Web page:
The authors measured the sensitivity, specificity, and accuracy of mid-field magnetic resonance imaging (MRI) evaluations of the knee, compared to actual pathology as observed by arthroscopy.
As the use of magnetic resonance imaging (MRI) is increasingly
diverse in diagnosing a variety of injuries, the value of studies
that analyze the clinical efficacy and further define the role of
MRl increases. The purpose of this research was to measure the
sensitivity, specificity, and accuracy of mid-field MRI evaluations
of the knee, compared to actual pathology observed by arthroscopy.
Seventy-four knees were evaluated, and arthroscopy was taken to be
the true diagnosis of the menisci and the anterior cruciate
ligament (ACL). Meniscal topography also was included secondarily
in the analysis of MRI diagnostic validity. This study showed good
overall validity with the use of mid-field MRI to diagnose knee
structures. Accuracy was highest in the detection of ACL tears
(96%) and lowest in finding medial meniscal tears (89%).
Sensitivity was lower in the lateral meniscus compared to the
medial meniscus (69% vs 94%, respectively), and lower specificity
occurred with the medial meniscus compared to the lateral meniscus
(88% vs 94%, respectively). MRI can be a valuable adjunct in
medical diagnoses, and the use of MRI will continue to evolve as an
important part of surgical planning.
Since the discovery of the use of nuclear magnetic resonance in
imaging by Lauterbur in 1973,1 magnetic resonance imaging (MRI) has
come to be accepted as a noninvasive modality to examine the
anatomy and pathology of various organs2,3 and soft tissues as well
as the musculoskeletal system.4,5 Other authors have reported on
the specific usefulness of MRI.6-10
The use of MRI offers many advantages, which include excellent
inherent soft-tissue contrast, multiplanar imaging ability, lack of
exposure to ionizing radiation, no need for intraarticular contrast
material, and the absence of artifact caused by the superimposition
of osseous structures. MRI also is painless, noninvasive, and
easily and rapidly performed.
Studies have been published that involve comparisons of the
findings of MRI with those of arthroscopy. In series ranging in
size from 25 to 1,014 patients,11-22 the accuracy of meniscal
imaging ranged from 45% to 98% and the accuracy of imaging the
anterior cruciate ligament (ACL) ranged from 92% to 100%.
The purpose of this study was to evaluate the sensitivity,
specificity, and accuracy of our local experience using mid-field
MRI evaluations of the knee, compared to actual pathology as
observed by arthroscopy.
Methods and materials
Seventy-four knees in 72 patients were evaluated with MRI
followed by arthroscopy. Data collected from a period of February
1991 to July 1994 were evaluated by an independent researcher. The
patient series represented a random sampling of the population, who
would be evaluated clinically for suspected acute or chronic
lesions of the meniscus and/or ACL. There were 40 male and 32
female patients involved in the study, and the average age was 34.7
years (standard deviation = 11.2 years), with a range of 13 to 65
years. The series included 41 right knees and 33 left knees.
Arthroscopy was performed from 1 day to 13 weeks after MRI
evaluation and was carried out under general anesthesia. Distention
of the joint cavity was achieved with an electrolyte-free solution
(saline). Thirty-degree rod-lens arthroscope and a probe were
introduced using anterolateral and anteromedial portals. All
arthroscopic findings and remedial procedures were recorded on
videotape. Only one arthroscopist performed all surgeries
MRI images were obtained from a 0.6T (Tesla) Health Images (HI)
standard magnet. A dedicated full-volume (360°) knee surface coil
was utilized. The patient's knee within the surface coil usually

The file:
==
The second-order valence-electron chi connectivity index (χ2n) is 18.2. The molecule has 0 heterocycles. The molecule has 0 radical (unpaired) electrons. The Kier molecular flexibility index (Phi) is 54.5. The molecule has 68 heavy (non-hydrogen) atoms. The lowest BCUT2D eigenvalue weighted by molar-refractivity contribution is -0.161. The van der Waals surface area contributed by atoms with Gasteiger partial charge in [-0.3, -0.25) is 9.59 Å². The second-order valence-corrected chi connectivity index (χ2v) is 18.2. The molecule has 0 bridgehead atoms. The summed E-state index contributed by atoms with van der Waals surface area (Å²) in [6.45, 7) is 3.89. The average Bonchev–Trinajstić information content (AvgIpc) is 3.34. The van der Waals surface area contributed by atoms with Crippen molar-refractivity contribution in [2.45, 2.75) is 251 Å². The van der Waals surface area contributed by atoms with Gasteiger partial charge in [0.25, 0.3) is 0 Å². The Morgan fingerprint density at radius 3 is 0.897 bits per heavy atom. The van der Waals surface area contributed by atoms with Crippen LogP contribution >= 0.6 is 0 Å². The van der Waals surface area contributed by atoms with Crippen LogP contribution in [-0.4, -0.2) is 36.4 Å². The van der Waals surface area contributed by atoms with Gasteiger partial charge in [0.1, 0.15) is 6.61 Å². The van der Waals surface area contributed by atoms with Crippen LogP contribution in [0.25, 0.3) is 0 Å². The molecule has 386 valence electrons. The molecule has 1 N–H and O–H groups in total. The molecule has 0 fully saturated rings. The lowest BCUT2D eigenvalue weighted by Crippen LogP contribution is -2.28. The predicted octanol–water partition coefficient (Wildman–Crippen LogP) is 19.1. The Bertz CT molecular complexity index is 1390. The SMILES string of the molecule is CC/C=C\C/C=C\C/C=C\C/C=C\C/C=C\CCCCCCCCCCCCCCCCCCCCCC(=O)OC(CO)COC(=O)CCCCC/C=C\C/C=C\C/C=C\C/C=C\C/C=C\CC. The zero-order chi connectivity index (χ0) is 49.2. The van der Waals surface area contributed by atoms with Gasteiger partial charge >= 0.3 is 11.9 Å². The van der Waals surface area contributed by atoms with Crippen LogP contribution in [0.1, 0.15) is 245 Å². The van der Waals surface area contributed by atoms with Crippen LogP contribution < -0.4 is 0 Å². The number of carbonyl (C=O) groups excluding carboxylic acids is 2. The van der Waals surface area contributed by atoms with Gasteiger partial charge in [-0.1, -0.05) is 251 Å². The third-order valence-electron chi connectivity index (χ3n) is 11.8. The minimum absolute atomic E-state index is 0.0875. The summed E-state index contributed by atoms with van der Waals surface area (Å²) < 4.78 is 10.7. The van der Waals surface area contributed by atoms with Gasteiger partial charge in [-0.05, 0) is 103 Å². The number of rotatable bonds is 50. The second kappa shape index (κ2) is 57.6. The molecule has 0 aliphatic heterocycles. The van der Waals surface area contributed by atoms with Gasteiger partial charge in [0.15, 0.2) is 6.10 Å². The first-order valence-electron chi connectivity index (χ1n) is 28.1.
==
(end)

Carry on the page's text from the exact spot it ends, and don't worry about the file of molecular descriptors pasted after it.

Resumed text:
was in approximately 10° of flexion and 10° to 15° of external
rotation, based primarily on the patient's comfort level.
The routine knee protocol included a T1-weighted transaxial and
coronal spin-echo sequence (TR 600-650; TE 30) with a field of view
(FOV) of 16,21 cm or 17,21 cm; YRES 160; 2 NSQ; 5-mm-thick slices
with a 20% gap. Spin-echo proton-density and T2-weighted sagittal
images (TR 2000; TE 30/90); FOV 16,21 cm or 17,21 cm; YRES 184; 2
NSQ; with 4-mm-thick slices and a 25% gap, also were performed. At
the technologist's discretion, if a normal ACL was not seen on the
routine sagittal images, an additional gradient-echo sagittal
sequence angled through the region of the ACL was performed with a
TR 440, TE 24 and a flip angle of 13°. The latter sequence utilized
an FOV of 16,21 cm or 17,21 cm; YRES 160; and a 3-mm slice
thickness with a 20% gap.
Arthroscopy was taken to be the true diagnosis to evaluate the
sensitivity, specificity, and accuracy of MRI findings. Sensitivity
was calculated using the number of true-positive results divided by
the sum of the true-positive and false-negative results.
Specificity was calculated using the number of true-negative
results divided by the sum of the true-negative results and
false-positive results. Accuracy was determined using the total
number of patients minus the sum of false-positive and
false-negative MRI results divided by the total number of
Predictive values also were calculated. The negative predictive
values were calculated by dividing the number of true-negative
results by the sum of true-negative results plus false-negative
results. Positive predictive values were determined by the number
of true-positive results divided by the sum of true-positive
results plus false-positive results.
MR images were interpreted primarily by one radiologist (SMS)
experienced in MR radiology. The criteria used to determine
meniscal tears were as follows.
* Criteria involved abnormal increase of intrameniscal signal
(best demonstrated on the proton-density sagittal sequences and the
next T1-weighted coronal sequence), which extended confidently into
an articular surface (again designated as a grade III tear).
* Abnormal increase of intrameniscal signal presenting as a
global (grade I) or linear (grade II) configuration without
definite extension into an articular surface was considered to
represent internal degeneration rather than a frank tear (figure
- Morphologic distortion, blunting, or truncation of the
meniscus also was used as a criterion in determining the presence
of a tear, often associated with the abnormal intrameniscal
signal described previously.